I’m going to take a closer look at the Covid/SARS-CoV-2 PCR test, starting with this post in which I provide a basic introduction as to how a PCR test works.
The long name for it is a polymerase chain reaction test. The inventor of PCR was Kary Mullis in 1983 (he won the Nobel Prized for it in 1993), but it was originally invented not as a test, but as a way of creating more copies of a piece of DNA. Before long, though, this technique was turned, by others, into a test for the presence of a piece of DNA by using radioactive isotope markers, but eventually these were replaced by fluorescent dyes that can be more easily detected by instruments. PCR has long been a standard and common technique in molecular biology labs.
The short explanation of what happens in a PCR test is this. First a swab or sample is taken from a part of the body where a virus is likely be found, like high up in your nose. This sample is then treated with a few chemical solutions that strip away things like fats, proteins, cells and salts. It also opens up cells and virus coatings, but leaves intact any nucleic acid, ie. RNA or DNA, that is present.
Then a ‘reaction mix’ is prepared, which performs a few jobs. One such job is to convert any RNA present into DNA. This is done because PCR only works on double-stranded DNA, not single-stranded RNA. Some viruses, however (such as influenza, rhinoviruses, and coronaviruses) are comprised of RNA, so an extra ‘reverse transcription’ step is added in such cases, where a ‘reverse transcriptase’ enzyme is added to the reaction mix to convert the RNA into DNA. DNA that is created in this way is called ‘complementary DNA’, or cDNA. This sort of PCR test is called an RT-PCR test (where the ‘RT’ stands for ‘reverse transcription’; confusingly the phrase ‘real-time’ is sometimes used in this context, so this is usually shorted to ‘r’.).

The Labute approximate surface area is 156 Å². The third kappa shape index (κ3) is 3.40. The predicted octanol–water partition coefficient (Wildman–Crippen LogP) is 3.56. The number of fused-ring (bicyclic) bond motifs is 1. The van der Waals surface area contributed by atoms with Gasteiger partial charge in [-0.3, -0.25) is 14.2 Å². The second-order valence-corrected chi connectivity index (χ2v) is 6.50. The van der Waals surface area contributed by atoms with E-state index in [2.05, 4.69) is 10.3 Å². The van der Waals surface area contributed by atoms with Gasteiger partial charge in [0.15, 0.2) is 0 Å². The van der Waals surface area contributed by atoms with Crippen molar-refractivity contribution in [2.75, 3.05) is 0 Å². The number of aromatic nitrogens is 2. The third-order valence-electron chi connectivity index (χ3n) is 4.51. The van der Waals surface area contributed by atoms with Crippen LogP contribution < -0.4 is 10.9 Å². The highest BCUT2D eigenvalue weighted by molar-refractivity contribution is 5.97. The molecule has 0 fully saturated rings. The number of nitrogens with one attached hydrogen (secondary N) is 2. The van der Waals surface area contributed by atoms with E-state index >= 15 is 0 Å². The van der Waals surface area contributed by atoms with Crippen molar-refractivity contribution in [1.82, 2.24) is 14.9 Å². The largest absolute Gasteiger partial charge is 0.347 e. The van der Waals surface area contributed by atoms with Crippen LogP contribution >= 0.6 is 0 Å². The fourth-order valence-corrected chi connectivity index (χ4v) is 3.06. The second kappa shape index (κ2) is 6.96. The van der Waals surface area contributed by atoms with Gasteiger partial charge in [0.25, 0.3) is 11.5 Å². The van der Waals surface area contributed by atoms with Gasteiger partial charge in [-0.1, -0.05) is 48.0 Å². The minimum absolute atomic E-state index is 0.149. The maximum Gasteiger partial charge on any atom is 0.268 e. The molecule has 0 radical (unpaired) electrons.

In addition, short, specially prepared DNA fragments called ‘oligonucleotides’ or ‘primers’ are added. These fragments are designed to be able to pair up with specific segments of the SARS-CoV-19 virus (once that segment has been converted to DNA). The SARS-19 genome has been available since January to study, so an appropriate section can be picked out as the target, and the oligonucleotides designed to match them.
These oligonucleotides, it should be noted, can be checked against the BLAST database (the ‘Basic Local Alignment Search Tool’), which contains records of many DNA sequences, allowing the researcher to check whether the target DNA sequence is on record as existing elsewhere in nature.
For the process to work the mixture must be placed in a PCR machine, which heats and cools the mixture in cycles. The temperature changes cause biochemical reactions, in which the oligonucleotides (ie. the added DNA segments) pair with the target segment of the virus DNA, if it’s there. If the target DNA sequence does not exist in the sample, then no pairing will take place, and the test will end up negative. But if the virus is there, or, more strictly, if those target sections of the virus are there, then the oligonucleotides will attach to the target sections of the virus.
This segment of DNA will then replicate itself. This happens because the mixture contains enzymes called ‘polymerase’, whose job is to ‘synthesize’, ie. create copies, of DNA. Each cycle causes each existing virus segment to be replicated, so one DNA segment becomes two. (This is assuming a virus segment gets ‘found’ by the oligonucleotides – I don’t know what the odds are that a virus segment, assuming it’s there, will be ‘found’ by an oligonucleotide).
More cycles are run to continue the doubling process. After 20 cycles each original strand, assuming the doubling happened each time, will have been replicated about a million times. After 30 cycles, a billion. After 35, you’re looking at around 34 billion copies.
So the end result is that you will end up with a lot of copies of the SARS-CoV-2 virus segment, if it was there originally. But, you may be wondering, how does the test detect the virus? Copying it is one thing, notifying us that it’s present is another. Well, some of the added DNA contains genetic material that causes the results (if there was a match and the pairing happened) to release a fluorescent dye. If enough copies get made this light is detectable by scientific instruments. So this is how the test can determine whether the virus is present: if, after (or before) the requisite number of cycles has been run, the instruments can pick up the fluorescent light, then the test is positive.
(Anyone with an actual background in biochemistry is welcome to add comments, whether corrections or additions.)
In the next post in this series I’ll take look at some of the issues with the test.